In this module, we have reviewed some of the main evidence and findings concerning the role of multimodal perception in our experience of the world. It appears that our nervous system (and the cortex in particular) contains considerable architecture for the processing of information arriving from multiple senses. Given this neurobiological setup, and the diversity of behavioral phenomena associated with multimodal stimuli, it is likely that the investigation of multimodal perception will continue to be a topic of interest in the field of experimental perception for many years to come.
- Article: A review of the neuroanatomy and methods associated with multimodal perception:
- Journal: Experimental Brain Research Special issue: Crossmodal processing
- Video: McGurk demo
- Video: The Rubber Hand Illusion
- Web: Double-flash illusion demo
- The extensive network of multisensory areas and neurons in the cortex implies that much perceptual processing occurs in the context of multiple inputs. Could the processing of unimodal information ever be useful? Why or why not?
- Some researchers have argued that the Principle of Inverse Effectiveness (PoIE) results from ceiling effects: Multisensory enhancement cannot take place when one modality is sufficient for processing because in such cases it is not possible for processing to be enhanced (because performance is already at the “ceiling”). On the other hand, other researchers claim that the PoIE stems from the perceptual system’s ability to assess the relative value of stimulus cues, and to use the most reliable sources of information to construct a representation of the outside world. What do you think? Could these two possibilities ever be teased apart? What kinds of experiments might one conduct to try to get at this issue?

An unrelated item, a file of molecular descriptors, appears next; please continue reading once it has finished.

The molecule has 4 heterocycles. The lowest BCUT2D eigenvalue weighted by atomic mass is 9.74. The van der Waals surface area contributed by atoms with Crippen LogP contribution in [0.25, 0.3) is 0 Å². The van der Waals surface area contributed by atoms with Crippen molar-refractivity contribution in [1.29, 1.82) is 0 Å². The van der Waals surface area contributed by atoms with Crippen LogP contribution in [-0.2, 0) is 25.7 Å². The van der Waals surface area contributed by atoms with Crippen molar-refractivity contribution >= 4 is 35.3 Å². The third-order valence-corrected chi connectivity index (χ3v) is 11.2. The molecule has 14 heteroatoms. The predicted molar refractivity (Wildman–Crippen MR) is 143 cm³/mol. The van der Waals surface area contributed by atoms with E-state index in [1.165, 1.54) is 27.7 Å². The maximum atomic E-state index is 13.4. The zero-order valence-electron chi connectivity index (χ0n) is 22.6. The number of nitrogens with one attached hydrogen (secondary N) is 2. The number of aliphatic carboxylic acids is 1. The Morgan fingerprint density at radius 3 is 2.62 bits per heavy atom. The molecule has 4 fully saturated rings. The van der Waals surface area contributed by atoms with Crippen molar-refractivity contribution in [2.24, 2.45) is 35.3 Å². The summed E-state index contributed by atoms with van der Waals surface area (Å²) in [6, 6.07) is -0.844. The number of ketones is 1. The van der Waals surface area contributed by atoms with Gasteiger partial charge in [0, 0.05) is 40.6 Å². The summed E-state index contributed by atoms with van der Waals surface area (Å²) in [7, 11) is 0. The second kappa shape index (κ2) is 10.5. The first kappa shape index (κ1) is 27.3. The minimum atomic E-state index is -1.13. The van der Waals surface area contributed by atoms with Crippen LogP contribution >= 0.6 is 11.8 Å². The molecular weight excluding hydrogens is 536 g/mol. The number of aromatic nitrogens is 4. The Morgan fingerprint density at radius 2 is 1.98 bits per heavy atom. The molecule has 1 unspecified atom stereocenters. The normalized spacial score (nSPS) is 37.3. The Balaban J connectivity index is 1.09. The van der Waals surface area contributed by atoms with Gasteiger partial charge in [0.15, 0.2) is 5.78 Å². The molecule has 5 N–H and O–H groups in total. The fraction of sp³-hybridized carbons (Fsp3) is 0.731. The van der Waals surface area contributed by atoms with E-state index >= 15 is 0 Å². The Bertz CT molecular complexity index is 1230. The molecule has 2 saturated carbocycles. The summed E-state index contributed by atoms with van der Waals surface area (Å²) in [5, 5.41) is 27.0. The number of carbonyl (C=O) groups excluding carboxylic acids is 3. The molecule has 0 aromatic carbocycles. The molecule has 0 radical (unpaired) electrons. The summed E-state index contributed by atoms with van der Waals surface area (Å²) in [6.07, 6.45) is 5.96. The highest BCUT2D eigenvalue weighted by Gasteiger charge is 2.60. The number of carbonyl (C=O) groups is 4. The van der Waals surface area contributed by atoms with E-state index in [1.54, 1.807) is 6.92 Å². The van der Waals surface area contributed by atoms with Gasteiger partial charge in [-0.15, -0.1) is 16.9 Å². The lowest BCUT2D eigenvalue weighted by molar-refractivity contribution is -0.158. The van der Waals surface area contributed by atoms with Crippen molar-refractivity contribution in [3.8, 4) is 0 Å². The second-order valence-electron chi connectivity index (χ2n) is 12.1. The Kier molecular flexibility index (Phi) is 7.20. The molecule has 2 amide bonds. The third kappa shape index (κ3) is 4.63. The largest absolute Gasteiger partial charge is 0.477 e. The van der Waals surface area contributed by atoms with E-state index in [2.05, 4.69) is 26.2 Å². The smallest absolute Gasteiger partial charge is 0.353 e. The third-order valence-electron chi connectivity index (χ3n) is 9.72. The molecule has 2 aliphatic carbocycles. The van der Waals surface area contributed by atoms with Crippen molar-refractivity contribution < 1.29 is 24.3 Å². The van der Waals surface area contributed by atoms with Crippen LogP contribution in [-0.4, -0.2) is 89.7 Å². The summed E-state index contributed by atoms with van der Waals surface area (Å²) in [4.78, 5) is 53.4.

- In the late 17th century, a scientist named William Molyneux asked the famous philosopher John Locke a question relevant to modern studies of multisensory processing. The question was this: Imagine a person who has been blind since birth, and who is able, by virtue of the sense of touch, to identify three dimensional shapes such as spheres or pyramids. Now imagine that this person suddenly receives the ability to see. Would the person, without using the sense of touch, be able to identify those same shapes visually? Can modern research in multimodal perception help answer this question? Why or why not? How do the studies about crossmodal phenomena inform us about the answer to this question?